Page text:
cb-novices-msg - 10/14/98
Cookbooks for those new to period cooking. Cookbook reviews.
This file is a collection of various messages having a common theme that I have collected from my reading of the various computer networks. Some messages date back to 1989, some may be as recent as yesterday.
This file is part of a collection of files called Stefan's Florilegium. These files are available on the Internet at: http://www.florilegium.org
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Mark S. Harris AKA: THLord Stefan li Rous
Stefan at florilegium.org
Date: Sun, 14 Sep 1997 20:36:39 -0500
From: Maddie Teller-Kook <meadhbh at io.com>
Subject: Re: SC - Books for Beginners?
Wendy Trankle wrote:
> As a relative newcomer to the SCA I have decided that my interest in
> cooking could be about to take a very interesting turn indeed. Can
> anyone suggest good books for the beginner. All help will be much
> Gwen Seis
I think Pleyn Delit is a wonderful first cookbook. It has the original,
translated and redacted recipe so you can get a feel for the flavors of
some dishes from the 14th and 15th century. The second edition has come
out. It has expanded recipes but I have noticed it doesn't have as many
of the 'original' recipes with the redactions. BUT, It is fairly easy
to get, try ordering it at a Bookstop or Borders or Barnes and Nobles.
Date: Mon, 15 Sep 1997 07:57:28 -0600
From: morgan <morgan at in-tch.com>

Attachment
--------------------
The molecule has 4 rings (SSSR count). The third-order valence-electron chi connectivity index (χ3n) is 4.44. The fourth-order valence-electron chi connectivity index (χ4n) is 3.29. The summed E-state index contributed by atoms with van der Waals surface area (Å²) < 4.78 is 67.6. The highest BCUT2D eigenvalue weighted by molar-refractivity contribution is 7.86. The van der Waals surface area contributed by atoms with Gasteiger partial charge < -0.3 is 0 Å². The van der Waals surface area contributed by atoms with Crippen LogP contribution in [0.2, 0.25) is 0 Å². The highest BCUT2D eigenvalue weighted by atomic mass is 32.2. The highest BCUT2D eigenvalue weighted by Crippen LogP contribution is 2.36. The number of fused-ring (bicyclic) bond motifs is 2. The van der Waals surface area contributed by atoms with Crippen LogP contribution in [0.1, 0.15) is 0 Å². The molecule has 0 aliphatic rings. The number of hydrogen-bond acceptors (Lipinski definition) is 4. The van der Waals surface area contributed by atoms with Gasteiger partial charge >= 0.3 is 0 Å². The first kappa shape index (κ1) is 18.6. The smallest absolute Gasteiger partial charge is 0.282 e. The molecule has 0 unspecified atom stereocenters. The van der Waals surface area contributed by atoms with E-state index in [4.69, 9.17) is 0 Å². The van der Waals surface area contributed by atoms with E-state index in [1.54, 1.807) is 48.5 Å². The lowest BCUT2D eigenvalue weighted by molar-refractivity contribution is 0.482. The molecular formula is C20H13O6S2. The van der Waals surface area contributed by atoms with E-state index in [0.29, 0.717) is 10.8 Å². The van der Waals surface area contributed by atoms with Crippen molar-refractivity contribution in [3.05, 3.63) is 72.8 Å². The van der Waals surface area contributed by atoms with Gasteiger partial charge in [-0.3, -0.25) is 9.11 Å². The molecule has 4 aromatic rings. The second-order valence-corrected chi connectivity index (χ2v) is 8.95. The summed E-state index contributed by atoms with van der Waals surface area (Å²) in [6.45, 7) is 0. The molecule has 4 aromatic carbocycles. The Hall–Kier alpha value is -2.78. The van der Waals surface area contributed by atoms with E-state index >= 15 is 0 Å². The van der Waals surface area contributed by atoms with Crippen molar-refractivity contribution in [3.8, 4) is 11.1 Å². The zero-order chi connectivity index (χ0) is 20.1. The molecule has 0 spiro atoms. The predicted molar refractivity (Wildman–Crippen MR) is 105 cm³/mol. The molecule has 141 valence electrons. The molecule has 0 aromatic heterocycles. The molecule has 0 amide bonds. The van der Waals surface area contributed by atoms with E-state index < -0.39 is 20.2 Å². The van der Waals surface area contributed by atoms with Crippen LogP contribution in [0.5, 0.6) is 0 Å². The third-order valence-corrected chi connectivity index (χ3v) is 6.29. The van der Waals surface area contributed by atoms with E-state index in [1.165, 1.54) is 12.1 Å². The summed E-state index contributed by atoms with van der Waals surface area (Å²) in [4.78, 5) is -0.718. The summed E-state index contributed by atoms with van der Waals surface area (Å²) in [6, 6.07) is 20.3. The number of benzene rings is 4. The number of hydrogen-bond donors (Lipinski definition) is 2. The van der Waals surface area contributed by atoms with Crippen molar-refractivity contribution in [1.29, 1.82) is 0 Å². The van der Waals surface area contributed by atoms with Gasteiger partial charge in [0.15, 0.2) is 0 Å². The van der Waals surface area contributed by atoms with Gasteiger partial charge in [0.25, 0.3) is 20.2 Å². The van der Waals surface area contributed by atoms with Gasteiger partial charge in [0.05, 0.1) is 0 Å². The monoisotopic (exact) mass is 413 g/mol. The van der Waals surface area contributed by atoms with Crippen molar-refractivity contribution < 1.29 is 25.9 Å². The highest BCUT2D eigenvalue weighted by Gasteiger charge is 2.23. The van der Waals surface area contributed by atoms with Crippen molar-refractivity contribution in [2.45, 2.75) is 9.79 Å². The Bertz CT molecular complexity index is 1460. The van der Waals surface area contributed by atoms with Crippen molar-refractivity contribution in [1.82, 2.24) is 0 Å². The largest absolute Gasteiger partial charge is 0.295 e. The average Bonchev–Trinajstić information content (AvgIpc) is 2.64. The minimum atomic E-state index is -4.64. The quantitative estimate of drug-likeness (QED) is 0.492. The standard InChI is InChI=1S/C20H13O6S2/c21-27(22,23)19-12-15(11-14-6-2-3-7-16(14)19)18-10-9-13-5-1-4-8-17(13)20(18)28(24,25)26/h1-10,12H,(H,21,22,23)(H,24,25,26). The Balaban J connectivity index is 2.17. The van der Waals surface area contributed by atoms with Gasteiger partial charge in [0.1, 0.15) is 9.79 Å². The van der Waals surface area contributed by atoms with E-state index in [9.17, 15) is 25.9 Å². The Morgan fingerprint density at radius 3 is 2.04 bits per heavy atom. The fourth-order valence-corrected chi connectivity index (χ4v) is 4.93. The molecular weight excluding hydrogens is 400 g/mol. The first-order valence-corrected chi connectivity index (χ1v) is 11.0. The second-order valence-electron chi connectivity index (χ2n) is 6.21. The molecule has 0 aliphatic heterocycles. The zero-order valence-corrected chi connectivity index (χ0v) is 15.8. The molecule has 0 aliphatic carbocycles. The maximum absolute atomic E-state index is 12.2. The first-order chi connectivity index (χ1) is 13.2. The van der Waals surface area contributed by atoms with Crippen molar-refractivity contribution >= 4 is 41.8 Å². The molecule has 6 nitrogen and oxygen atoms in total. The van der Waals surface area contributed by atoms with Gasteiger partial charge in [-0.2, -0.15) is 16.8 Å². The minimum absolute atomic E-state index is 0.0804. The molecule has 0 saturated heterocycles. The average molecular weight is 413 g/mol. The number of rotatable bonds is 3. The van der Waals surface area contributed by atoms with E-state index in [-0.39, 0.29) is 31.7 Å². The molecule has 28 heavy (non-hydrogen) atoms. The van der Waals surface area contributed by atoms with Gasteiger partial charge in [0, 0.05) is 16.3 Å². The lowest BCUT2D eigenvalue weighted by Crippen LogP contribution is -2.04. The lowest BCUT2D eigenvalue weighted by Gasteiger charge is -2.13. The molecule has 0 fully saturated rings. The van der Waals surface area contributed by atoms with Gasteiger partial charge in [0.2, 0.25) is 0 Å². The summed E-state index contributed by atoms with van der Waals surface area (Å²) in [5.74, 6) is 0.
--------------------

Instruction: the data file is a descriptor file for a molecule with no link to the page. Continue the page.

Subject: Re: SC - Books for Beginners?
Greetings to all who recieve this message! and especially to you, Gwen
Another resource for the beggining cook is a pamphlet by Mistress
Siobhan Medhbh O'Roarke: Traveling Dysshes or, foods for wars, peace,
and potlucks. I think it is a wonderful booklte for beginning cooks,
and I have found the recipes I have used from it to be very well
recieved. All my friends in the SCA think I am now a wonderful cook.
Copies are available from the author by writing to : Pat McGregor, 3507
Santos Circle, Cameron Park, CA 95682-8247. Also can be contacted at
pat at lloyd.com.
Date: Mon, 15 Sep 1997 09:06:46 -0500
From: L Herr-Gelatt and J R Gelatt <liontamr at ptd.net>
Subject: SC - Re: sca-cooks V1 #269
>As a relative newcomer to the SCA I have decided that my interest in
>cooking could be about to take a very interesting turn indeed. Can
>anyone suggest good books for the beginner. All help will be much
Hi There, and welcome!
For Beginners, it's easier to see the original recipes along side the
"redacted" ones, to help learn terminology.
I reccomend Take a Thousand Eggs or More, by Cindy Renfrow, and also Pleyn
Delit, Hieatt et al., second edition, for good, accurate jumping-off places,
and enough recipes that are well redacted that even if you can't read
middle-english, you can still cook a wonderful feast or just surprise and
astound your friends.
Please steer away from Fabulous Feasts. Some of the recipes, by admission of
the author, are "made up", the scholarship is sketchy at best, and the
author suggests substituting modern things for medieval ingredients that are
readily available now anyway. This book is probably the most readily
available in a modern bookstore, but it would be a mistake to use it like a
bible, although some of her information about serving and servants is quite
In addition, you can go to the Office of the Stock Clerk at the SCA web
page, where I believe there are other cookbooks available (How to Cook
Forsoothly and The Compleat Dagger Lickin' Good come to mind. Though the
original documentation is not always available for these, the cooking is
sound, and tasty, and tried-and-true).
Hope this is the beginning of a huge library of wonderful tomes.
Date: Mon, 15 Dec 1997 22:25:22 -0600
From: "Decker, Terry D." <TerryD at Health.State.OK.US>
Subject: RE: SC - books for novice cooks--??
>Does anyone know of any books on period cooking? I feel sort of funny